Popeye had the right idea: Favourite snack of cartoon strongman could cut colon cancerResearchers have found diet and healthy life style can sometimes help restore normal cell function



13:44 GMT, 21 June 2012

Popeye eating spinach

Popeye eating spinach

Popeye the Sailor Man had the right idea when he guzzled cans of spinach. Because the cartoon character's favourite food doesn't just give you iron – it could also reduce your risk of colon cancer.

Researchers at Oregon State University found eating the green leafy vegetable reduced the damaging effects of a carcinogen found in cooked meat.

They were studying the complex biological effects of the cancer-causing substance on microRNA and cancer stem cells.

During their animal study they found that the consumption of spinach could partially offset the damaging effects of the carcinogen. In tests with laboratory animals, it cut the incidence of colon tumors almost in half, from 58 per cent to 32 per cent.

'Cancer development is a complex, multi-step process, with damaged cells arising through various means,' said researcher Mansi Parasramka.

'This study showed that alterations of microRNAs affect cancer stem cell markers in colon cancer formation.

'MicroRNAs are very small factors that do very big things in cells,' she said.

Traditionally, cancer was thought to be caused by changes in DNA sequence, or mutations, that allowed for uncontrolled cell growth. That’s still true.

However, there’s also increasing interest in the role played by epigenetics, in which such factors as diet, environmental toxins, and lifestyle affect the expression of genes – not just in cancer, but also cardiovascular disease, diabetes, and neurological disorders.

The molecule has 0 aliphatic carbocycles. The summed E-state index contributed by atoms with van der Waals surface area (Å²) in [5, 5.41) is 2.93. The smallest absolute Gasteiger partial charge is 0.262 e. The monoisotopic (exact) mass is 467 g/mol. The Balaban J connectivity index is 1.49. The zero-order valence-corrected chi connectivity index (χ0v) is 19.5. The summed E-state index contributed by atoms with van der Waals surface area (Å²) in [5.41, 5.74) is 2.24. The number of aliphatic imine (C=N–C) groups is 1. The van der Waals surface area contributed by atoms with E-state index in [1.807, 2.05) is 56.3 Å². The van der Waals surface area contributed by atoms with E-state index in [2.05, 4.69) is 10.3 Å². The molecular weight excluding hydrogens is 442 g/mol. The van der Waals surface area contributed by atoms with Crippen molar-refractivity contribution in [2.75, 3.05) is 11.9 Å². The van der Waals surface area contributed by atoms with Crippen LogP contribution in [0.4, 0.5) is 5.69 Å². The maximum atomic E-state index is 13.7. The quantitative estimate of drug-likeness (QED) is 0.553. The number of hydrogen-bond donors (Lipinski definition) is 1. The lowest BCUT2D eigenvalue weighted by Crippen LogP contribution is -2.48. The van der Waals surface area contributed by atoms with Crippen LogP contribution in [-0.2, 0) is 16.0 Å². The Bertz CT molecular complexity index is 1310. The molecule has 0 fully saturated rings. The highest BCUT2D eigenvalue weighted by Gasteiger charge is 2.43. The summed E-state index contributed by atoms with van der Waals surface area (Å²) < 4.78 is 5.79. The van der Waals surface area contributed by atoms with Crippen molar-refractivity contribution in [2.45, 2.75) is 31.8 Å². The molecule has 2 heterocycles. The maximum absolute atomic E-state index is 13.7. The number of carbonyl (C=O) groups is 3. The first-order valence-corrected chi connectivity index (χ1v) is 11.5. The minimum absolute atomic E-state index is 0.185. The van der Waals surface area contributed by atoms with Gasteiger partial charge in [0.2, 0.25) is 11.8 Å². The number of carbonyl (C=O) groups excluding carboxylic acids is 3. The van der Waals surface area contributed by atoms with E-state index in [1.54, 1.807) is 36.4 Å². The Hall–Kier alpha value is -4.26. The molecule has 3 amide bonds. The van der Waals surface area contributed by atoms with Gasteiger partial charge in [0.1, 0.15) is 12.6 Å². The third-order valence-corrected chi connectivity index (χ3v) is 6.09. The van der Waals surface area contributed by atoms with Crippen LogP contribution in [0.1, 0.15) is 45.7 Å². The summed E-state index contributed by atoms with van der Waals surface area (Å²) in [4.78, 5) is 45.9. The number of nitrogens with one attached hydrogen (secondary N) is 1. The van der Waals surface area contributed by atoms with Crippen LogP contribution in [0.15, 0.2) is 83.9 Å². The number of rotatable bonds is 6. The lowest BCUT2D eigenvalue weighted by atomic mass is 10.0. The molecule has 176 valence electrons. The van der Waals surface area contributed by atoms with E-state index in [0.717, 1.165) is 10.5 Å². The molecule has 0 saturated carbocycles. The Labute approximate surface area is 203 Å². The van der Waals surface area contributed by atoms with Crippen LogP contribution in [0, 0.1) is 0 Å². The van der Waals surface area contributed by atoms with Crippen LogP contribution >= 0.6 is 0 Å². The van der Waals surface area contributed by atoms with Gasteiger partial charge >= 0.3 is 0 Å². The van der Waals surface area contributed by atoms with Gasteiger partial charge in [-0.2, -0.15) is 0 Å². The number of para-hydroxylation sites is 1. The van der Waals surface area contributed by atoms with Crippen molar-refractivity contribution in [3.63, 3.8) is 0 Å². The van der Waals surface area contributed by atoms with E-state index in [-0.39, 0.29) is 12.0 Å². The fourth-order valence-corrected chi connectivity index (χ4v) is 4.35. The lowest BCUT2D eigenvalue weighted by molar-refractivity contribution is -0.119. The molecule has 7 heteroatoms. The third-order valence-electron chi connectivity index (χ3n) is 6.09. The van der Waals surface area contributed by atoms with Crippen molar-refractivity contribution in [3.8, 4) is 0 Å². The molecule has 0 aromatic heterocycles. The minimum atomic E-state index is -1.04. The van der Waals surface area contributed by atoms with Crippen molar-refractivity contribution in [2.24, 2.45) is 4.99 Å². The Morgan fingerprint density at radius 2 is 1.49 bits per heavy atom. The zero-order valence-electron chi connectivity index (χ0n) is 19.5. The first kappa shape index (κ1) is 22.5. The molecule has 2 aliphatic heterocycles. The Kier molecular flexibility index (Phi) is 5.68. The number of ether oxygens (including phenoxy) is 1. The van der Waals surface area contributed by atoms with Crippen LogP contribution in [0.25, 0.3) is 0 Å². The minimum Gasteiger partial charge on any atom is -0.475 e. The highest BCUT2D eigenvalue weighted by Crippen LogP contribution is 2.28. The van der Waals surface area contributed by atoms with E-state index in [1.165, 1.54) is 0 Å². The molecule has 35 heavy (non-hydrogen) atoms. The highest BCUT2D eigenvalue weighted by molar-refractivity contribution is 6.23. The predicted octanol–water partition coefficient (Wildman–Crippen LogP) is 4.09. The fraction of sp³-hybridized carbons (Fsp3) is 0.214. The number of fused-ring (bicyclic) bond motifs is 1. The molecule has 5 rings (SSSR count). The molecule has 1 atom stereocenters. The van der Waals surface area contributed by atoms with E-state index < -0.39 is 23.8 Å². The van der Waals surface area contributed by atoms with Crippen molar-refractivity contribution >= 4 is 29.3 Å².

Included in this epigenetic equation is the formation of microRNAs – once thought to be 'junk DNA' – which researchers were at a loss to understand. It’s now known that they influence which areas of DNA get expressed or silenced.

There are hundreds of microRNAs, and the OSU scientists monitored 679 in their experiments. When they don’t work right, problems can occur, including abnormal gene expression leading to cancer.

Professor Rod Dashwood said: 'Unlike mutations which are permanent genetic changes in DNA, the good news about epigenetics and microRNA alterations is that we may be able to restore normal cell function, via diet and healthy life style choices, or even drug treatments.'

Epigenetics essentially makes every person biologically unique, Dashwood said, a product of both their genetics and their environment. That includes even identical twins.

The findings of the new study should lead to advances in understanding microRNAs, their effects on cancer stem cells, and the regulatory processes disrupted in disease development, the OSU scientists said.

This might lead one day to tailored or “patient specific” therapies for cancer, Dashwood said.

The research at OSU’s Linus Pauling
Institute was recently reported in the journal Molecular Nutrition and
Food Research, in work supported by the National Institutes of Health.